Featuring A. Trevor Thrall, Associate Professor, School of Policy, Government, and International Affairs, George Mason University; and Erik Goepner, Doctoral student in public policy, George Mason University; with comments by Betsy Woodruff, Politics Reporter, The Daily Beast; Emily Ekins, Research Fellow, Cato Institute; and Aaron Schumacher, Director, International, Foreign Policy Group, and Senior Vice President, Young Professionals in Foreign Policy; moderated by Christopher Preble, Vice President for Defense and Foreign Policy Studies, Cato Institute.
A limited constitutional government calls for a rules-based, freemarket monetary system, not the topsy-turvy fiat dollar that now exists under central banking. This issue of the Cato Journal examines the case for alternatives to central banking and the reforms needed to move toward free-market money.
Americans are finally enjoying an improving economy after years of recession and slow growth. The unemployment rate is dropping, the economy is expanding, and public confidence is rising. Surely our economic crisis is behind us. Or is it? In Going for Broke: Deficits, Debt, and the Entitlement Crisis, Cato scholar Michael D. Tanner examines the growing national debt and its dire implications for our future and explains why a looming financial meltdown may be far worse than anyone expects.
The Cato Institute has released its 2014 Annual Report, which documents a dynamic year of growth and productivity. “Libertarianism is not just a framework for utopia,” Cato’s David Boaz writes in his book, The Libertarian Mind. “It is the indispensable framework for the future.” And as the new report demonstrates, the Cato Institute, thanks largely to the generosity of our Sponsors, is leading the charge to apply this framework across the policy spectrum.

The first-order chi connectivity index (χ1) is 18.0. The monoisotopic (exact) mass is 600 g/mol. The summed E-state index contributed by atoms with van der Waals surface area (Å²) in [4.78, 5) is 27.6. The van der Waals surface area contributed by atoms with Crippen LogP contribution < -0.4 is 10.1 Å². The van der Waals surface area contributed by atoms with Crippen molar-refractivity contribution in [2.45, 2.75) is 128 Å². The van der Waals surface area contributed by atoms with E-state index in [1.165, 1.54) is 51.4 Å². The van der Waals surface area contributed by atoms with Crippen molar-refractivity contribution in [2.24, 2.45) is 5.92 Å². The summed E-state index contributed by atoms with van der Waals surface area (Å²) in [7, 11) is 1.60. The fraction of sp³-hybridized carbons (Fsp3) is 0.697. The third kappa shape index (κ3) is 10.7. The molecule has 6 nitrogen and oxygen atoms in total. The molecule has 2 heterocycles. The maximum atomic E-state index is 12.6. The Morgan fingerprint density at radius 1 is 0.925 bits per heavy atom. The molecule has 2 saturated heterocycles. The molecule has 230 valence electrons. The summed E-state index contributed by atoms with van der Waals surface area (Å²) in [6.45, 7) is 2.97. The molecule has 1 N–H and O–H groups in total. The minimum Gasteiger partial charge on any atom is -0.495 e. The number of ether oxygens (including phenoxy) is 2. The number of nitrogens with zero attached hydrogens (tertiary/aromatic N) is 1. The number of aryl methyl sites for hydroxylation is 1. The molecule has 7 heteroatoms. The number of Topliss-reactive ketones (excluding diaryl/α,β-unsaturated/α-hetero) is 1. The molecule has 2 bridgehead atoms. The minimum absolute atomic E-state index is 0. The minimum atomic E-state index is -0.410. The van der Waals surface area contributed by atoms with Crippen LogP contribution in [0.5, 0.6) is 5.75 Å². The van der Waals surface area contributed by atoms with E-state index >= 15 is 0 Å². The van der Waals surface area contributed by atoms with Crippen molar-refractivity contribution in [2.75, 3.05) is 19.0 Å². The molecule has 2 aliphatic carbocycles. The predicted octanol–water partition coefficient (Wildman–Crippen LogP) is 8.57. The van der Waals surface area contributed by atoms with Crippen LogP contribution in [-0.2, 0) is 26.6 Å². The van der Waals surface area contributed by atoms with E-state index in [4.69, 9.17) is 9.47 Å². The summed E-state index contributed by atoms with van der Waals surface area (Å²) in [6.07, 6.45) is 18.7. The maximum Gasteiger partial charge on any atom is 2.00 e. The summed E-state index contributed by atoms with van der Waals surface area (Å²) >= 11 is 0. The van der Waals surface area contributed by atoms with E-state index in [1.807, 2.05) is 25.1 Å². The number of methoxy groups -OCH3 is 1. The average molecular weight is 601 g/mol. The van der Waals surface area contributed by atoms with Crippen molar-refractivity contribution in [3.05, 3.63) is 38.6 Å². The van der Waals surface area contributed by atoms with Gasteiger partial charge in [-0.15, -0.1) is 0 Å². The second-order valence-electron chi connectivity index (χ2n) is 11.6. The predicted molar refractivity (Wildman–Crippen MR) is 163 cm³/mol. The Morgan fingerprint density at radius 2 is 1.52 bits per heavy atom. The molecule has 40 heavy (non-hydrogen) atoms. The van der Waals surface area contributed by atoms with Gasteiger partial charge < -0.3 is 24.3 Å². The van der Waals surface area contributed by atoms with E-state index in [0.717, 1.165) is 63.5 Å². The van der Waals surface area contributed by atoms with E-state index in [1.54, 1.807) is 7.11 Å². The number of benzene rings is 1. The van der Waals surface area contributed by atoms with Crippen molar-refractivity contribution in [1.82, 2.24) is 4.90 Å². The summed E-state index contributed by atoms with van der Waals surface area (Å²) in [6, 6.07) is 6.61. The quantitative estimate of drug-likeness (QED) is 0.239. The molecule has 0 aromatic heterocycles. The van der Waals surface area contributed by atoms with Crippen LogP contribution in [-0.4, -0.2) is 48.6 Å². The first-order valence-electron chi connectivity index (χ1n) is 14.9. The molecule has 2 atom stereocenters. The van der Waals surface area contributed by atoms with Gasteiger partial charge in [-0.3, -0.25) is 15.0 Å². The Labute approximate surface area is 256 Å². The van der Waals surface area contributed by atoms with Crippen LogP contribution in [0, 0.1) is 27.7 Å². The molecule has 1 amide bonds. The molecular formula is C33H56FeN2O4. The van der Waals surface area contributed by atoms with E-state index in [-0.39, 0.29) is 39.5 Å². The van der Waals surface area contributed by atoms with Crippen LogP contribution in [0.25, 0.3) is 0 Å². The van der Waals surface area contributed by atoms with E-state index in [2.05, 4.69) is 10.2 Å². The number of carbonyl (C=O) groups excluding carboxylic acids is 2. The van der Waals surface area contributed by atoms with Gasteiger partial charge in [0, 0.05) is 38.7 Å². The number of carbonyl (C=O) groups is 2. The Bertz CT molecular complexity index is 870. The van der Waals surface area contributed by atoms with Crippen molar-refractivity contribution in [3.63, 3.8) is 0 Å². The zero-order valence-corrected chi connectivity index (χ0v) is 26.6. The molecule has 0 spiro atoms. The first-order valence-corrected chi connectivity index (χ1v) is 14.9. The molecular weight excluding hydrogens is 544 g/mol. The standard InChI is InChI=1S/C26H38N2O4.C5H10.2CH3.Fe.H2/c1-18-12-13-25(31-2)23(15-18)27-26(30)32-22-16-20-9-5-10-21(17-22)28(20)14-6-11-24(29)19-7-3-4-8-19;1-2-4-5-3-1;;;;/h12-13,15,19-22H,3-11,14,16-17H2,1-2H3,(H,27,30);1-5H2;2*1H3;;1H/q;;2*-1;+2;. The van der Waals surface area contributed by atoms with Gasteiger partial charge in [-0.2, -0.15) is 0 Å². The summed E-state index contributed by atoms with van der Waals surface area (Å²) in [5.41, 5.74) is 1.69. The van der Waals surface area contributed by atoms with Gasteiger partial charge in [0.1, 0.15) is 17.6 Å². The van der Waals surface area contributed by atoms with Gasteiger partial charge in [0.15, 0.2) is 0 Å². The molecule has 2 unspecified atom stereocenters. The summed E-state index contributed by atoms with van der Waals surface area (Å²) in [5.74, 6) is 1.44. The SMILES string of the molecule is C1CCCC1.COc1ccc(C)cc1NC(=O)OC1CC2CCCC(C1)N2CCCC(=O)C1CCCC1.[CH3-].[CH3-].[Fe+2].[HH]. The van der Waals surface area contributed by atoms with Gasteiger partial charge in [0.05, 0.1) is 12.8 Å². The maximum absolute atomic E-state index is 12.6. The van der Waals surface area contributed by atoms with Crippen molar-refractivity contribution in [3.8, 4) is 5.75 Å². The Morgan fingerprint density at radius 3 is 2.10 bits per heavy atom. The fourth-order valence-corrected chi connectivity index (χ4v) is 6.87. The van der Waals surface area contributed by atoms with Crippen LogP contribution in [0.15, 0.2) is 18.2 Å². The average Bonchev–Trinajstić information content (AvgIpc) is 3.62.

Featuring Bjørn Lomborg, Associate Professor of Statistics, University of Aarhus,
Author, The Skeptical Environmentalist, and Editor, Global Crises, Global Solutions; and moderated by Jerry Taylor, Director of Natural Resource Studies, Cato Institute
How should governments prioritize responses to the most serious problems facing the world today, such as climate change, communicable diseases, armed conflicts, malnutrition, and hunger? Bjørn Lomborg, author of the controversial bestseller The Skeptical Environmentalist, answers that question in his new book Global Crises, Global Solutions. The book is a product of “The Copenhagen Consensus,” an effort sponsored by Denmark’s National Environmental Assessment Institute. Its purpose was to bring together some of the most respected scholars in the world to map out a path toward positive global change. Professor Lomborg, who served as director of the project, will report what “the best and the brightest” concluded.